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Seven Million Euros for Heidelberg’s Nuclear and Elementary-Particle Physicists

Press Release No. 1/2009
1 07 2009
Funding from the Federal Ministry of Education and Research for major research projects on the structure of matter
In the framework of its so-called Integrated Research Programme the Federal Ministry of Education and Research will be providing funding to the tune of 7 million euros to assure the participation of Heidelberg University’s nuclear and elementary-particle physicists in major research projects investigating the structure of matter. In the upcoming three-year funding period beginning in early July, this again puts Heidelberg’s physicists right at the head of the field competing for integrated research funding in Germany. Heidelberg’s Institutes of Physics have so far received funding amounting to some 22.9 million euros from the Integrated Research Programme for (amongst other things) their involvement in experiments conducted with the Large Hadron Collider (LHC) at CERN in Geneva.

In the present case 5.3 million euros are earmarked for Heidelberg’s continued participation in the LHC experiments. Research groups at Heidelberg University’s Kirchhoff Institute of Physics, Institute of Physics and Institute of Computer Engineering are crucially involved in three of the four LHC experiments: ALICE, ATLAS and LHCb. No other university in the world can boast an equally wide-ranging involvement in the LHC programme.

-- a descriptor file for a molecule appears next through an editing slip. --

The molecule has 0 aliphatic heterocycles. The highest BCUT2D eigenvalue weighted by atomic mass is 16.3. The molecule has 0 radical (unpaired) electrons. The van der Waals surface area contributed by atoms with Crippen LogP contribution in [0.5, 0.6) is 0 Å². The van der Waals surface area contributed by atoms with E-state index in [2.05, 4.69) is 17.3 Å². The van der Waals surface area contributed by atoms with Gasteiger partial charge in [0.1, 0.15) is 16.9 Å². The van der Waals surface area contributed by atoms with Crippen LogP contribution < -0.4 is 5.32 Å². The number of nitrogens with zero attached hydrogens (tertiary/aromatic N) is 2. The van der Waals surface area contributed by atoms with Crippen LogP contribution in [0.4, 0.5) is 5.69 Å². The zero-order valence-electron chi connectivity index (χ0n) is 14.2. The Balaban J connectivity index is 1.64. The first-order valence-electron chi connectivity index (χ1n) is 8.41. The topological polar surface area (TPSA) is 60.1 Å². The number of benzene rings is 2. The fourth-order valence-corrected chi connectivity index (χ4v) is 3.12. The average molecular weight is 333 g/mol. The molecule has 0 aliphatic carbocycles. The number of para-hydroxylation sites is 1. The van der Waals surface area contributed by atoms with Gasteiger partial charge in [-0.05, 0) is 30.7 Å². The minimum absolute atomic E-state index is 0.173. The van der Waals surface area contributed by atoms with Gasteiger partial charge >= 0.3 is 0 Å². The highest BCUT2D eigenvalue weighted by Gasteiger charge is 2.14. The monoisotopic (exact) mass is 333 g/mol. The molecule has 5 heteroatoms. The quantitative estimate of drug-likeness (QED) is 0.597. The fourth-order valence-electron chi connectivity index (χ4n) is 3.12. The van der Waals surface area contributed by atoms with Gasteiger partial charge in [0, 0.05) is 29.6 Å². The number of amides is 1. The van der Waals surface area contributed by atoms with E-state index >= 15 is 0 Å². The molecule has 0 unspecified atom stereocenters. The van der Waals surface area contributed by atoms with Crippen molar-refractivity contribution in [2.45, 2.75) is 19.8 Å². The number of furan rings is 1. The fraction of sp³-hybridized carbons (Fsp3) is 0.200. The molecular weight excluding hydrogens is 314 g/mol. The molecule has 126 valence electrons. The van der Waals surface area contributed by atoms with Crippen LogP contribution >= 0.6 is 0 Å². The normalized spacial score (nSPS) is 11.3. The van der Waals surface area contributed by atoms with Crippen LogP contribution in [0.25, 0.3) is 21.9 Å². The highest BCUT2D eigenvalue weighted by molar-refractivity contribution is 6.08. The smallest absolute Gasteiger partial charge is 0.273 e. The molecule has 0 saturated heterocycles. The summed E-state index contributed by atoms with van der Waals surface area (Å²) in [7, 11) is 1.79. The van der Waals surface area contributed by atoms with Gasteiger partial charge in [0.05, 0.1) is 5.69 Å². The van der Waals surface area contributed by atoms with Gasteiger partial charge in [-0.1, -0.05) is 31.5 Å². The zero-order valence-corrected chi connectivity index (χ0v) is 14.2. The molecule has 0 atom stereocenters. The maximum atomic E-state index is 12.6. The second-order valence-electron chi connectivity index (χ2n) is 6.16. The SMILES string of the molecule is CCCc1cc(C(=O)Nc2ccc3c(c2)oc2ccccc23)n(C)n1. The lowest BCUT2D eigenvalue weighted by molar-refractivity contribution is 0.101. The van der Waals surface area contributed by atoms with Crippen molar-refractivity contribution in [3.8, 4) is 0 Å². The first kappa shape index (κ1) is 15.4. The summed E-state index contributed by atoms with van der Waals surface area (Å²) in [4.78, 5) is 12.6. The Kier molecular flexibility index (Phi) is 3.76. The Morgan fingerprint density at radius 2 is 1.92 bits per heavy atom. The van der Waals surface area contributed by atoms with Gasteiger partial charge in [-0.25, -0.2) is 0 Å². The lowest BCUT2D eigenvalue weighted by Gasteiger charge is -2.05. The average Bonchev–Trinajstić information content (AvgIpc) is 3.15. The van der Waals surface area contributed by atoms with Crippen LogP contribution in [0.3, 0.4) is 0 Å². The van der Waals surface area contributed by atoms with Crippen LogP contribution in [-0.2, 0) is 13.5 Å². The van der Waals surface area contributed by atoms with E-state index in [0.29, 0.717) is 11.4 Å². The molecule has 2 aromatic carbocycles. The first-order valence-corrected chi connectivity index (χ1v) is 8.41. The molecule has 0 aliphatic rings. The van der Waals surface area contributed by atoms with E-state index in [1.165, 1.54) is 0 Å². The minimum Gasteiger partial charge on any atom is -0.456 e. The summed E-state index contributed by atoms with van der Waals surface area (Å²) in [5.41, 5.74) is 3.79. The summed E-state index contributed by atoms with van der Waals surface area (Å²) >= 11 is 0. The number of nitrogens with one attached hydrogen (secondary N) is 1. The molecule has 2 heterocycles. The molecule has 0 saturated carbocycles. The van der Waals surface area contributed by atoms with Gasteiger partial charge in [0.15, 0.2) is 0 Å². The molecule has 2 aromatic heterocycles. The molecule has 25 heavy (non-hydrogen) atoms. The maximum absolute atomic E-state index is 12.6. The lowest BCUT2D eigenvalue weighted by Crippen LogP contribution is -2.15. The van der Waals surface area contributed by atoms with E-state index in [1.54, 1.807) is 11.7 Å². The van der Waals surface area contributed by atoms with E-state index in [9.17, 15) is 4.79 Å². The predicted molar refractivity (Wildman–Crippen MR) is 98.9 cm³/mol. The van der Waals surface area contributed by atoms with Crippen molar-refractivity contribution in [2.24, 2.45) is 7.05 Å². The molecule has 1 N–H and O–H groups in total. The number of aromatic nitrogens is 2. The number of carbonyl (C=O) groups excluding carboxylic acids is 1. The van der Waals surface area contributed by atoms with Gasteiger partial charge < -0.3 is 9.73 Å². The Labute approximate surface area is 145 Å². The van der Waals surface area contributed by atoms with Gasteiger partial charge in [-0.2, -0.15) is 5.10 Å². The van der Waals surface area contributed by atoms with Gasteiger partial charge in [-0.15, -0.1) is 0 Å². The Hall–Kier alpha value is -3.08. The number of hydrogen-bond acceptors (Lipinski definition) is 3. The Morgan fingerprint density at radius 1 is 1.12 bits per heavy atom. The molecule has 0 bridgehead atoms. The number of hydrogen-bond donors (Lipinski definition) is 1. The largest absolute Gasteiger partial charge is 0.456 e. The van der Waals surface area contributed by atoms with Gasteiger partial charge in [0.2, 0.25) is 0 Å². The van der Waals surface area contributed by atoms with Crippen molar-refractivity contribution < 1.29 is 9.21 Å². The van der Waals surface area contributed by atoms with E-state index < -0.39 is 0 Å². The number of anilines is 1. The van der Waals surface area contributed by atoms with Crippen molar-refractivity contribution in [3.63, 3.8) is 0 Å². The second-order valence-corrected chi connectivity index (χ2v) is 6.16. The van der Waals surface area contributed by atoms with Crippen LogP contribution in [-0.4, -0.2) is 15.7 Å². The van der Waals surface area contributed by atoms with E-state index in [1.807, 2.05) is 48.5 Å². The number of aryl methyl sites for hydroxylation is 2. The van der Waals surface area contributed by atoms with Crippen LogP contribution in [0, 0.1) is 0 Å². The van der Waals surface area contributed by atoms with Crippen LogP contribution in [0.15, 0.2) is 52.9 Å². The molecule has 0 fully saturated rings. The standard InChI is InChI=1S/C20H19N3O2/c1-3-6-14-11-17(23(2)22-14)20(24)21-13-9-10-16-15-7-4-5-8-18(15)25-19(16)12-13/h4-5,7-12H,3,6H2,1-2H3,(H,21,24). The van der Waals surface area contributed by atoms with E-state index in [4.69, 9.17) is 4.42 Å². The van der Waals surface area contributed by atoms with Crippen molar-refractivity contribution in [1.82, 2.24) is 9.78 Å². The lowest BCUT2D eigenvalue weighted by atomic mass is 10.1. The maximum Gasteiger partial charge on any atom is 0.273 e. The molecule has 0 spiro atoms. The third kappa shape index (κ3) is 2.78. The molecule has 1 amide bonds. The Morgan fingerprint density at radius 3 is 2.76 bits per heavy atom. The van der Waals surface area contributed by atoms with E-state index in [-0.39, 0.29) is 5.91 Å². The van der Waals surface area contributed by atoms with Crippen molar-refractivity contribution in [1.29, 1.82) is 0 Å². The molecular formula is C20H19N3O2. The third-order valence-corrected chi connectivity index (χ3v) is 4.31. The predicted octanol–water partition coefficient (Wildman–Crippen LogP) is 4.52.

The issues addressed by the LHC experiments are closely connected with the origins and evolution of our universe. The ALICE experiment is designed to re-create and investigate a state of matter called quark-gluon plasma that is thought to have existed just after the Big Bang, when the universe was still extremely hot. In the LHC quark-gluon plasma will be generated via heavy-ion collisions. The ATLAS experiment investigates the origin of masses, questing for new, possibly “supersymmetrical” particles that might make up the dark matter observed in the universe. Deviations from three-dimensional spatial structure at infinitesimal distances could lead to spectacular events like “mini black holes”. One of the questions investigated by the LHCb experiment is the difference in behaviour between matter and anti-matter. The researchers hope that exact measurement of so-called B mesons will cast light on new physical phenomena and supply novel insights on the asymmetry of matter that has been observed in our universe. So if new phenomena are discovered with the help of the LHC over the next few years, Heidelberg physicists will have a major share in the process.

The second main focus of the funding provided by the Ministry (1.1 million euros) is the preparation and inception of a new experiment with the accelerator facility FAIR (Facility for Antiproton and Ion Research) planned for installation at the GSI (Helmholtz Centre for Heavy Ion Research) in Darmstadt. Heidelberg’s physics institutes will also be involved in this so-called CBM experiment (CBM = Compressed Baryonic Matter), which sets out to study super-dense nuclear matter of the kind existing in neutron stars or at the core of supernova explosions.

The generous BMBF funding for Heidelberg University’s nuclear and elementary-particle physicists is an impressive confirmation of the University’s front-ranking status in this research field. Both now and in future the funding will enable Heidelberg’s research groups to make an outstanding contribution to investigations on the structure of matter and to a better understanding of the way our universe has evolved.


Prof. Dr. J. Stachel
Institute of Physics
phone: +49 6221 549224

Prof. Dr. K. Meier
Kirchhoff Institute of Physics
phone: +49 6221 549831

Prof. Dr. U. Uwer
Institute of Physics
phone: +49 6221 549226

Prof. Dr. N. Herrmann
Institute of Physics
phone: +49 6221 549464

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